sound signal processing for a virtual room
SOUND SIGNAL PROCESSING FOR A VIRTUAL ROOM Jarmo Hiipakka1, Tommi Ilmonen2, Tapio Lokki2, Lauri Savioja2 [email protected] Helsinki University of Technology of Acoustics and Audio Signal Processing P.O.Box 3000, FIN-02015 HUT 2Telecommunications Software and Multimedia Laboratory P.O.Box 5400, FIN-02015 HUT 1Laboratory ABSTRACT This paper presents the audio system built for the virtual room at Helsinki University of Technology. First we discuss the general problems for multichannel sound reproduction caused by the construction of, and the equipment in virtual rooms. We also describe the acoustics of the room in question, and the effect of the back-projected screens and reverberation to the sound. Compensation of the spectral deficiencies and the problems with the large listening area and high frequency attenuation are introduced. The hardware configuration used for sound reproduction is shortly described. We also report the software applications and libraries built for sound signal processing and 3-D sound reproduction. 1 equipment, to the applied processing techniques, and with multichannel reproduction to the acoustics of the room. Some deficiencies in the response of the reproduction system can be compensated for, but there are practical limits to this approach. 2.1 Sound Reproduction Techniques In binaural 3-D sound reproduction techniques, the principle is to control the sound signal in the entrances of the listener’s ear canals as accurately as possible. This requirement is easiest to fulfil with headphones but can be done also with a pair of loudspeakers. In virtual rooms, the usage of loudspeakers for binaural sound reproduction is not feasible, because of the small sweet spot where correct 3-D sound imaging can be achieved. INTRODUCTION A virtual room is a fully immersive multiuser virtual reality system . The visual display of the virtual room consists of large back-projected screens surrounding the users. Lightweight shutter glasses are used for a completely immersive stereoscopic view of the virtual world. A tracking device is used to monitor head position and orientation of one user so that correct stereo perspective can be obtained. If there are more than one user simultaneously present in the virtual room, the stereo perspective is exact only for the tracked observer. However, the perspective for other observers is not overly distorted, and real cooperation in the virtual world is possible. Many virtual reality systems use only computer graphics to produce immersive virtual environments. However, sound is an important part of our everyday life and should be included in the creation of an immersive virtual environment. In the following sections we present the audio system built for the virtual room at Helsinki University of Technology (HUT) (Fig. 1) . 2 AUDIO IN THE VIRTUAL ROOM For an immersive virtual reality experience, a three-dimensional soundscape needs to be created. This can be done using either binaural or multichannel techniques. The quality of the resulting soundfield is subject to the quality of the Figure 1: A schematic figure of the virtual room at HUT. Color indicates the height of the loudspeaker. Dark loudspeakers are on the floor, and light ones are ceiling-mounted. Acoustics of the Room 3-D sound reproduction in virtual rooms is far from being trivial. In virtual rooms there are back-projected screens and data projectors that hinder arbitrary positioning of loudspeakers, and typical back-projection screens are not acoustically transparent. Headphone reproduction for spatial audio solves these problems, however, one of the most important features in virtual rooms is that many users can simultaneously interact with the virtual environment and with each other. If headphones were used, this interaction could be disturbed. Another disadvantage with headphones is the dependency of computational capacity on the number of users. For every user, an individual soundscape has to be calculated and everyone needs his or her own head-tracking device to get a correct soundscape. To minimize the influence of the room acoustics, the room must be as anechoic as possible. This means that the walls and the ceiling must be covered with absorbent material. For the room to be silent enough, all noisy equipment should be placed in another room. For practical reasons, however, at least the data projectors are usually in the same room with the screens. The mirrors and the screens also produce reflections that may be disadvantageous for sound reproduction. To investigate the acoustics of our virtual room at HUT, we conducted a series of impulse response measurements from all fifteen loudspeakers to nine microphone positions inside the virtual room. The height of all microphone positions was 160 cm, and the measuring points formed a square-shaped grid with 150 cm long sides with the central point in the middle of the virtual room. In the measurements we used the multi-channel IRMA measurement system  with MLS sequences as the source signal. According to our measurements, the reverberation time in our virtual room is in the order of 400ms. Figure 2 depicts the frequency contents calculated from short segments of the impulse responses from two different loudspeaker positions to the middle of the virtual room. Both loudspeakers are on the floor. In the first case (Fig. 2a), there is no screen between the loudspeaker and the microphone (loudspeaker number 13 in figure 1), but in the second case (Fig 2b), there is a screen (loudspeaker 8). Before analysis, the impulse responses have been truncated so that the direct sound is in the beginning of the response, i.e., the propagation delay has been removed from the responses. The distance from the 0 −10 Magnitude (dB) 2.2 loudspeaker to the microphone is approximately the same in each case. The different line styles in the figures denote the segment of the impulse response that has been used for response calculation. For clarity, the frequency response has been smoothed with quarter-octave resolution. From the figure, the influence of the screen on sound can be easily seen. The higher frequencies of the direct sound are attenuated more than 10dB when there is a screen between the loudspeaker and the microphone. The reverberant sound field will bypass the screen, i.e., the level of the reverberant sound is hardly at all influenced by the presence of the screen. The attenuation of the direct sound affects the localization of the sound sources and blurs directional cues. −20 −30 −40 −50 −60 2 10 3 10 Frequency (Hz) 4 10 a) 0 −10 Magnitude (dB) In multichannel reproduction, multiple loudspeakers are placed around the listener. With multichannel techniques, it is possible to reproduce sound signals naturally from correct directions. When the direction of the virtual sound source coincides with the direction of a real loudspeaker, the source direction is exact. When these directions do not coincide, different panning methods can be used. In our system we apply vector base amplitude panning (VBAP), which is an simple mathematical way to calculate the gain coefficients of the adjacent loudspeakers . −20 −30 −40 −50 −60 2 10 3 10 Frequency (Hz) 4 10 b) Figure 2: Frequency responses calculated from several 11.6ms segments of two impulse responses. The starting times of the segments are: 0ms for the solid line, 25ms for the dotted line, 50ms for the dashdot line, and 75ms for the dashed line. The responses in figure a) are for the loudspeaker on the floor in the back of the virtual room (without a screen), and those in figure b) are for the loudspeaker on the floor to the right of the virtual room. COMPENSATION When the simulated acoustics of a virtual environment is reproduced using loudspeakers, the room response has to be equalized so that desired acoustical conditions are faithfully reproduced. Room equalization in the whole audible frequency range is an impossible task when we have multiple loudspeakers and the listener is moving. (Room equalization has been discussed in more detail, e.g., in [5,6]). Filters that perform spectral whitening can be designed automatically by using, e.g., linear prediction. With automated design methods, it is in principle possible to produce a very flat frequency response from the loudspeakers to the listening area. In our case, the difficulty comes from the fact that high frequencies are rather much attenuated. If we attempt to achieve a flat frequency response, the level of the high frequencies needs to be very high even when using moderate overall sound pressure levels. An easy way to achieve the desired non-flat frequency response is to pre-filter the original measured impulse response before automatic flattening-filter design. We prefiltered the impulse responses with a filter that slightly boosted the high frequencies. After trying out different compensation filter design techniques, we chose FIR filters of order 25 for practical implementation of spectral compensation. The filters were designed using linear prediction. There are a few reasons for selecting such a small filter order. The computational requirements for the filters must be very modest; the compensation has to be done for fifteen channels, and the computer must also be able to simultaneously run the auralization engine. Additionally, the listening area inside the virtual room is so large that it is not feasible to try to compensate the response very accurately. The chosen equalization method provides us with sufficiently uniform timbre across the whole listening area. It is practically impossible to implement the digital compensation so that the level of the direct sound would be increased with respect to the reflections; the only way to achieve this goal is to decrease the energy of the reflections by adding more absorbent material to the walls of the room. 4 SOUND REPRODUCTION HARDWARE The hardware for sound reproduction in the virtual room is built around one dual-processor PC computer running Linux operating system. This computer acts as a central soundprocessing unit. The computer runs special software that is used for acoustic modeling, sound source panning, and equalization filtering. The problems with using PC hardware and Linux for sound processing are mostly due to the fact that the support for advanced multi-channel sound cards on Linux is on quite an immature stage. However, the overall performance on inexpensive low-latency Linux systems outperforms many other computers and operating systems. 0 −10 Magnitude (dB) 3 As sound sources we currently use audio files and sound synthesis applications running on the central audio processing PC or on other hosts. The interconnections between computers and other audio equipment can be changed in a flexible manner, because we use only standard audio cables to connect the equipment together, and we have written all the software ourselves. Sound output from the Linux PC is taken from two eightchannel ADAT interfaces that are connected to two eightchannel D/A converters. The current loudspeaker system in the virtual room consists of fifteen active Genelec monitoring loudspeakers. We have plans to include subwoofer(s) in the system, because high-quality bass reproduction is vital for the immersion in many applications. −20 −30 −40 −50 −60 2 10 3 10 Frequency (Hz) 4 10 a) 0 −10 Magnitude (dB) In both cases, the level of the highest frequencies is rather much reduced, and this makes the sound dull. −20 −30 −40 −50 −60 2 10 3 10 Frequency (Hz) 4 10 b) Figure 3: Frequency responses calculated from segments of the compensated impulse responses. The loudspeakers and the segment boundaries are the same as those in figure 2. 5 SOFTWARE IMPLEMENTATION All software used for signal processing has been written with C++ language using object-oriented programming approach. The software is split to efficient low-level signal processing library and higher level dynamic signal processing/routing toolkit. 5.1 Low-Level Signal Processing For efficient signal processing needed for the virtual room, we have implemented a low-level signal processing library. The library contains generic base classes for different types of signal processing blocks, and optimized versions of several general-purpose and special-purpose DSP structures. The signal processing units of the low-level library do their calculations in a sample-by-sample fashion. The units are combined on code level, and new combinations generally require recompilation of the application. The DSP library contains implementations for several types of typical filter structures. Generic filter classes can be used as filters of any order, and for sake of efficiency, special implementations have been written for the most used filters of first, second, and third order. Auxiliary functions can be used to calculate filter coefficients using a few common filter design methods. 5.2 High-Level Signal Processing To complement the low-level signal processing tools, a high-level signal processing application has been built. The application—called Mustajuuri—is a generic plugin-based real-time signal processing tool. With proper plugins this application can be used to run the audio processing for the virtual room. Mustajuuri is available at <http:// www.tcm.hut.fi/~tilmonen/mustajuuri/>. 5.2.1 Modularity Mustajuuri is a highly modular signal processing platform. Arbitrary signal processing modules can be chained in runtime to create a DSP network. Since most of the functionality comes from the plugins, the system can be easily extended. New plugin types can be written in C++ and they are loaded by the application without recompilation. Plugins are chained to create desired signal processing networks in run-time. By nature, all plugins can deal with audio signals and with events (for example MIDI events). Modularity is also a natural way to handle platform-dependent features such as audio I/O and MIDI I/O. 5.2.2 Customizability For this project, the customizability of Mustajuuri has been a deciding factor. We have been able to incorporate plugins for flexible auralization into the software. By creating proper plugins one can control the software in a novel way—it is even possible to directly access the internal data structures of the application. Since all the source code is available, one has total control over the internals of the software. As the software is plugin-based, we do not need to do modifications to the application when adding or modifying features. 5.2.3 Connectivity By nature, Mustajuuri is an application that is used locally (the user and the software on the same machine). In virtual reality applications, graphics and sound are typically processed in different computers. For this reason, system components must communicate via network. For the needs of the virtual room, we created an auralization control plugin. This plugin adds auralization server features to Mustajuuri. Auralization can be controlled via a standard socket interface. A lightweight C++ library is used to hide the socket interface from the client application. 6 CONCLUSIONS In this paper we have described sound signal processing issues for a virtual room. The virtual room is not an optimal listening environment but with measurement and compensation the problems can be reduced. In this paper we have presented responses measured in the virtual room at HUT. These responses clearly show the effect of the back-projection screens on sound. In the virtual room at HUT, we have chosen to improve the spectral responses by digital equalization filters. The low and high level signal processing requirements were discussed and an example implementation was described. ACKNOWLEDGMENTS This work has been supported by the Academy of Finland and Tekes, the National Technology Agency. REFERENCES  Cruz-Neira C., Sandin D., DeFanti T., Kenyon R. and Hart J. 1992, “The Cave – Audio Visual Experience Automatic Virtual Environment,” Communications of ACM, 35(6), pp. 64–72.  Jalkanen J., 2000, Building a Spatially Immersive Display: HUTCAVE, Licentiate Thesis, Helsinki University of Technology, 4 March 2000, p. 132.  Pulkki V. 1997, “Virtual Sound Source Positioning Using Vector Base Amplitude Panning,” Journal of the Audio Engineering Society, 45(6), pp. 456-466.  Peltonen T. 2000, A Multichannel Measurement System for Room Acoustics Analysis, Master’s thesis, Helsinki University of Technology, 2000.  Walker R. 1998, “Equalisation of Room Acoustics and Adaptive Systems in the Equalisation of Small Room Acoustics,” In Proc. AES 15th Int. Conf. Copenhagen, Denmark, pp. 32–47.  Mourjopoulos J. N. 1994, “Digital equalization of room acoustics,” Journal of the Audio Engineering Society, 42(11), pp. 884-900.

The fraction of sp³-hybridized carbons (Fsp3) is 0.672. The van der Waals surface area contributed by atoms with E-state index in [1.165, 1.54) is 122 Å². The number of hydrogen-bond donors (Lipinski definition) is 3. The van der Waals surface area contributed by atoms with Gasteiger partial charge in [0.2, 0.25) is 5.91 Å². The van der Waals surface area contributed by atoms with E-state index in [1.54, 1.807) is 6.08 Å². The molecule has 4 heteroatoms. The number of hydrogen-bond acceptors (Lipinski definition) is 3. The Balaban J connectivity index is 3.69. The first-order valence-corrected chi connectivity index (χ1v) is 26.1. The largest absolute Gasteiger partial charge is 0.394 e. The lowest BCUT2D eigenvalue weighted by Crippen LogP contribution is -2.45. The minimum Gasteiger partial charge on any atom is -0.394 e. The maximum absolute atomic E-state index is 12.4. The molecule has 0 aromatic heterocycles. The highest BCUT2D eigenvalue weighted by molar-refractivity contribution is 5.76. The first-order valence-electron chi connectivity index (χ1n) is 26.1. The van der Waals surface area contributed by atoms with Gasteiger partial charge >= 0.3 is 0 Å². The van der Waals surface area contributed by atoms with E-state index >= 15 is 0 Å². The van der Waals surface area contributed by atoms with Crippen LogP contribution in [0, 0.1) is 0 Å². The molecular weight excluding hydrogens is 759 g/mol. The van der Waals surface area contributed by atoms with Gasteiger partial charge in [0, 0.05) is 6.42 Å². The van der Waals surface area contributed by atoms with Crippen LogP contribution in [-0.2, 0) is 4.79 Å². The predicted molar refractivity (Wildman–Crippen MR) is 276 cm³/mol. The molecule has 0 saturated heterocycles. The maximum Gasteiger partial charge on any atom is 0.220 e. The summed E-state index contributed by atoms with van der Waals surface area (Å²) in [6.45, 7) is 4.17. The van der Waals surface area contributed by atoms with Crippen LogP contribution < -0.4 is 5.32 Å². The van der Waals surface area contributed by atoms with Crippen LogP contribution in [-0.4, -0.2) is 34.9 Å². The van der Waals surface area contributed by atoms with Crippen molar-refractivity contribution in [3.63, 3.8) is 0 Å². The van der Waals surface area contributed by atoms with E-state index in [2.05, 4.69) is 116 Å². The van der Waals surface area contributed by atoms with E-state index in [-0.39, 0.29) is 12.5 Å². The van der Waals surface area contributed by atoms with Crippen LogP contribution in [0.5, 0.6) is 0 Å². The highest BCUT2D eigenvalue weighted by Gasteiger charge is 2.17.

* Your assessment is very important for improving the work of artificial intelligence, which forms the content of this project